Giving to charity can be a win-win if you itemize deductions on your taxes. When you donate Beanie Babies or any other collectibles to charity, the group can auction them off to raise funds or give them away to toyless children. You get more space in your house and deduct the value of the Beanies -- or stamps, coins or comic-books, depending on your collecting passions -- from your taxes. To avoid any problems with the IRS, follow the rules for in-kind donations.
Look over your collection and weed out any Beanie Babies that are seriously damaged: They're not collectible and even poor kids want toys in decent shape. Hand-wash any dirty dolls with care, to avoid damaging them or ripping off their Beanie Baby tags.
Look up how much your Beanies are worth, using the most recent hard-copy price guides, Internet sites or surveying what the same dolls are currently selling for on eBay. If your collection isn't worth very much, that may be all the appraisal you need. If you intend to write off several hundred dollars for your donation, however, hire a professional appraiser so that you can prove the deduction isn't just a tax dodge.
Deliver your Beanie Babies to the charity. To claim the write-off, the charity must give you a receipt or a letter stating the date and location of the donation and identifying the toys you gave them. If you're claiming a deduction greater than $250, you'll need more paperwork, including details about when and how you bought the dolls.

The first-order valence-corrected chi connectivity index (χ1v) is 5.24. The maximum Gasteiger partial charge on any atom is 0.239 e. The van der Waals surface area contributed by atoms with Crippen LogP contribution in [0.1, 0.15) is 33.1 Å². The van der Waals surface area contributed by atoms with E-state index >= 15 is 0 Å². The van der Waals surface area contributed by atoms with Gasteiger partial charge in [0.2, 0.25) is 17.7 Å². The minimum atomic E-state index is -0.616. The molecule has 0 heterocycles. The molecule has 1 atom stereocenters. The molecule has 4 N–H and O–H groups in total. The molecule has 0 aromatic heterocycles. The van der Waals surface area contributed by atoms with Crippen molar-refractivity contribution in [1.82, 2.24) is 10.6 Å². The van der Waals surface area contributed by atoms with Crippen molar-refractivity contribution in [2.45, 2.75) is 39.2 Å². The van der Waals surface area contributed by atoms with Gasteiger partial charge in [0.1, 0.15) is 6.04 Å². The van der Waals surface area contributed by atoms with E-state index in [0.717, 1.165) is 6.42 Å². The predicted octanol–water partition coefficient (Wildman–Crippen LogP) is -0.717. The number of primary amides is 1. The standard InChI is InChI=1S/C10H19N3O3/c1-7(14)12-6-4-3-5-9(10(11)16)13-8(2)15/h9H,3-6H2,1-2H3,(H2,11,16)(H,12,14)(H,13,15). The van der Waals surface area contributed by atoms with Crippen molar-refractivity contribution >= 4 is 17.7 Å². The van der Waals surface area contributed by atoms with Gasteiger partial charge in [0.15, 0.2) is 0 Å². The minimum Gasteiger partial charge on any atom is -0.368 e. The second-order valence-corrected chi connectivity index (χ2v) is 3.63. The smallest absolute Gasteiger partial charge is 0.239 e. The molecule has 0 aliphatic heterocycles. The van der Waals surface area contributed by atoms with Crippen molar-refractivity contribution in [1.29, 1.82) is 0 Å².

Write the value of your donation down on Schedule A of your tax return. If you claim more than $500 in total noncash donations, you have to complete Part A of Form 8283 as well.
- If you receive any financial benefits from the charity as a thank you, deduct those from the value of your Beanie Baby donation.
- Search the IRS website to confirm that the charity you give the dolls to qualifies for tax-deductible donations.
- No matter how much you give to charity, normally you can't write off more than 50 percent of your taxable income; donations to some private foundations qualify for only a 30 percent write-off.
- If you give the Beanie Babies to a 30 percent foundation and it auctions your donation for more than $5,000, you have to subtract your "basis" -- usually your purchase price -- from the value of the dolls to get your deduction.
A graduate of Oberlin College, Fraser Sherman began writing in 1981. Since then he's researched and written newspaper and magazine stories on city government, court cases, business, real estate and finance, the uses of new technologies and film history. Sherman has worked for more than a decade as a newspaper reporter, and his magazine articles have been published in "Newsweek," "Air & Space," "Backpacker" and "Boys' Life." Sherman is also the author of three film reference books, with a fourth currently under way.